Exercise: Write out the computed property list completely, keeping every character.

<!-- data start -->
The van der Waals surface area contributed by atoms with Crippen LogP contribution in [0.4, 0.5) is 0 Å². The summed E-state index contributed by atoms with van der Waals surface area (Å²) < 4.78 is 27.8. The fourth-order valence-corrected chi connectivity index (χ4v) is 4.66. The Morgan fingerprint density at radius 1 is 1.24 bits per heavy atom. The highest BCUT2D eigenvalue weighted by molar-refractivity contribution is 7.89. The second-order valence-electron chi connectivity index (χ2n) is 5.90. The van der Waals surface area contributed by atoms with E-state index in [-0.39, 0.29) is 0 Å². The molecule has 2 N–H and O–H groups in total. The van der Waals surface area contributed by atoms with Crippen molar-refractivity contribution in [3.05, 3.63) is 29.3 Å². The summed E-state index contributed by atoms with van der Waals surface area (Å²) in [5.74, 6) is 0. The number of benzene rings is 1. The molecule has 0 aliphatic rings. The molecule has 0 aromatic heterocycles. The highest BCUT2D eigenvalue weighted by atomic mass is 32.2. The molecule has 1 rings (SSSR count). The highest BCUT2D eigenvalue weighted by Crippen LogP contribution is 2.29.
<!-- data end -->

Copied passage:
The van der Waals surface area contributed by atoms with Crippen LogP contribution in [0.4, 0.5) is 0 Å². The summed E-state index contributed by atoms with van der Waals surface area (Å²) < 4.78 is 27.8. The fourth-order valence-corrected chi connectivity index (χ4v) is 4.66. The Morgan fingerprint density at radius 1 is 1.24 bits per heavy atom. The highest BCUT2D eigenvalue weighted by molar-refractivity contribution is 7.89. The second-order valence-electron chi connectivity index (χ2n) is 5.90. The van der Waals surface area contributed by atoms with E-state index in [-0.39, 0.29) is 0 Å². The molecule has 2 N–H and O–H groups in total. The van der Waals surface area contributed by atoms with Crippen molar-refractivity contribution in [3.05, 3.63) is 29.3 Å². The summed E-state index contributed by atoms with van der Waals surface area (Å²) in [5.74, 6) is 0. The number of benzene rings is 1. The molecule has 0 aliphatic rings. The molecule has 0 aromatic heterocycles. The highest BCUT2D eigenvalue weighted by atomic mass is 32.2. The molecule has 1 rings (SSSR count). The highest BCUT2D eigenvalue weighted by Crippen LogP contribution is 2.29.